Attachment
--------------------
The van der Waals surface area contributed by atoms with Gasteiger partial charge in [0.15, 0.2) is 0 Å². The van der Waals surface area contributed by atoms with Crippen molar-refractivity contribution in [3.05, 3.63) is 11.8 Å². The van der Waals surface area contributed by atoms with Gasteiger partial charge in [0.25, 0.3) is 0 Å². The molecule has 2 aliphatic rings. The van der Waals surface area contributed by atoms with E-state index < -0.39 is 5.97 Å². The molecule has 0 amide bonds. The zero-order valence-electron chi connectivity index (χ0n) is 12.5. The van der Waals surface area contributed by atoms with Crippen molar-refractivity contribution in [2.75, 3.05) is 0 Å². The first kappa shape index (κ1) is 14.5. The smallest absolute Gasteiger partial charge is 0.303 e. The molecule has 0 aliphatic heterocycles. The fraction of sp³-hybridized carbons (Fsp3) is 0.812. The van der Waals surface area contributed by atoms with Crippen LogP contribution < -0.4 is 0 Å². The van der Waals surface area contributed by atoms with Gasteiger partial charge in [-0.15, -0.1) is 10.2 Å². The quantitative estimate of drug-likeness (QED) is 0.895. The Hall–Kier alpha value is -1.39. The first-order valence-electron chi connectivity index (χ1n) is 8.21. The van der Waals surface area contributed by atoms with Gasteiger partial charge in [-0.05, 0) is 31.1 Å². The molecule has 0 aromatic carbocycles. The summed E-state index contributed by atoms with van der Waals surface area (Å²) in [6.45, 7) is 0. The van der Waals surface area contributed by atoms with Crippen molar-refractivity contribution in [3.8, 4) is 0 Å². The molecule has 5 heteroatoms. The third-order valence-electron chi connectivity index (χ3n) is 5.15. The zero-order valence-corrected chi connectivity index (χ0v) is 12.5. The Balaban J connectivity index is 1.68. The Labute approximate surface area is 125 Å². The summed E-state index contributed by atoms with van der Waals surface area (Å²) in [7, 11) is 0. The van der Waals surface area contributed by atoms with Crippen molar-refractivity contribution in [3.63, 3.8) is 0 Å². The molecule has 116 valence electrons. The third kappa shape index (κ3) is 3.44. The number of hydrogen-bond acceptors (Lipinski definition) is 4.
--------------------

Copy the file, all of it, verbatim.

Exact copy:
The van der Waals surface area contributed by atoms with Gasteiger partial charge in [0.15, 0.2) is 0 Å². The van der Waals surface area contributed by atoms with Crippen molar-refractivity contribution in [3.05, 3.63) is 11.8 Å². The van der Waals surface area contributed by atoms with Gasteiger partial charge in [0.25, 0.3) is 0 Å². The molecule has 2 aliphatic rings. The van der Waals surface area contributed by atoms with E-state index < -0.39 is 5.97 Å². The molecule has 0 amide bonds. The zero-order valence-electron chi connectivity index (χ0n) is 12.5. The van der Waals surface area contributed by atoms with Crippen molar-refractivity contribution in [2.75, 3.05) is 0 Å². The first kappa shape index (κ1) is 14.5. The smallest absolute Gasteiger partial charge is 0.303 e. The molecule has 0 aliphatic heterocycles. The fraction of sp³-hybridized carbons (Fsp3) is 0.812. The van der Waals surface area contributed by atoms with Crippen LogP contribution < -0.4 is 0 Å². The van der Waals surface area contributed by atoms with Gasteiger partial charge in [-0.15, -0.1) is 10.2 Å². The quantitative estimate of drug-likeness (QED) is 0.895. The Hall–Kier alpha value is -1.39. The first-order valence-electron chi connectivity index (χ1n) is 8.21. The van der Waals surface area contributed by atoms with Gasteiger partial charge in [-0.05, 0) is 31.1 Å². The molecule has 0 aromatic carbocycles. The summed E-state index contributed by atoms with van der Waals surface area (Å²) in [6.45, 7) is 0. The van der Waals surface area contributed by atoms with Crippen molar-refractivity contribution in [3.8, 4) is 0 Å². The molecule has 5 heteroatoms. The third-order valence-electron chi connectivity index (χ3n) is 5.15. The zero-order valence-corrected chi connectivity index (χ0v) is 12.5. The Balaban J connectivity index is 1.68. The Labute approximate surface area is 125 Å². The summed E-state index contributed by atoms with van der Waals surface area (Å²) in [7, 11) is 0. The van der Waals surface area contributed by atoms with Crippen molar-refractivity contribution in [3.63, 3.8) is 0 Å². The molecule has 116 valence electrons. The third kappa shape index (κ3) is 3.44. The number of hydrogen-bond acceptors (Lipinski definition) is 4.